Published April 27, 2021
A customer comes into your convenience store after a long and tiring commute. He’s exhausted from a full day of work, hungry and looking for a quick bite. But when your double doors whoosh open, he’s greeted by the aroma of hot, fresh pizza, smoky barbecue sandwiches and spicy soup. Suddenly, any thought of a $3 bag of chips and a soda are out the window. Delighted, he orders a large pizza with double pepperoni and a family-sized salad—and it comes out fast and fresh. After breezing right through your self-service kiosk, he’s got a hot, prepared meal he can bring home to his family. And it was so easy, he’s not sure why he always defaults to the local fast food chain.
This scenario is now becoming the norm for convenience stores around the country. If you own a c-store, you’ve probably made dramatic shifts to adjust to changes brought on by the pandemic, including supply chain disruptions, fluctuating customer behaviors and demand for a more robust shopping options. You’re looking for new ways to differentiate your business, attract more customers and drive sales. C-store foodservice is fast becoming the solution.
From the perspective of a consumer, the appeal of quick-service restaurants, food delivery and carry-out meals is obvious. They’re not eating out in restaurants as much as pre-pandemic consumers, and they’re avoiding table-service restaurants and crowded spaces in favor of minimal contact and zero-preparation meals. As a result, food away from home has dwarfed at-home meals at a share of 54.8 percent, according to the USDA, placing a considerable burden on the fast food and quick-serve industries.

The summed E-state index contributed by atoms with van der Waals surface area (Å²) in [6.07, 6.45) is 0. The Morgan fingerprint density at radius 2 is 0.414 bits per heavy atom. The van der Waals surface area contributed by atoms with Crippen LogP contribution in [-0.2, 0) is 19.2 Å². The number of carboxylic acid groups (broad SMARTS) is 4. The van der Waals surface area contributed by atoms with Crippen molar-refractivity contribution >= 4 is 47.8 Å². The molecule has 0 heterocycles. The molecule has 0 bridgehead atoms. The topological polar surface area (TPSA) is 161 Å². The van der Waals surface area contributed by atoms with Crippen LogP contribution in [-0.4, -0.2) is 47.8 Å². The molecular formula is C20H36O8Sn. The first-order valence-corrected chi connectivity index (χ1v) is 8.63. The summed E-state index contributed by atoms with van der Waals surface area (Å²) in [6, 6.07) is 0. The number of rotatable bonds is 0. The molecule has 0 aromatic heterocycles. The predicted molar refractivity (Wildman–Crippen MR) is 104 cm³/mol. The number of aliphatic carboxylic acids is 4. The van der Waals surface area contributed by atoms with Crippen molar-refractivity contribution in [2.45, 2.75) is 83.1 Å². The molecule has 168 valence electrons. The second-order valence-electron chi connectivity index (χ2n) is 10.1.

Perhaps unsurprisingly, fast-food restaurants have cornered this quick meal market, accounting for approximately 73.1 percent of all food-away-from-home sales in 2019. But c-stores, too, saw a 4.4 percent increase in food service sales over the course of 2019. In 2020, it accounted for 22.6 percent of sales at US c-stores and 36.4 percent of profits, excluding fuel, according to the NACS state of the industry report.
An increase in food service presents a lucrative opportunity for c-store brands, but it might take some thoughtful adjusting to take advantage of it. So how can you and your c-store benefit from the food service trend while emphasizing your unique value to customers?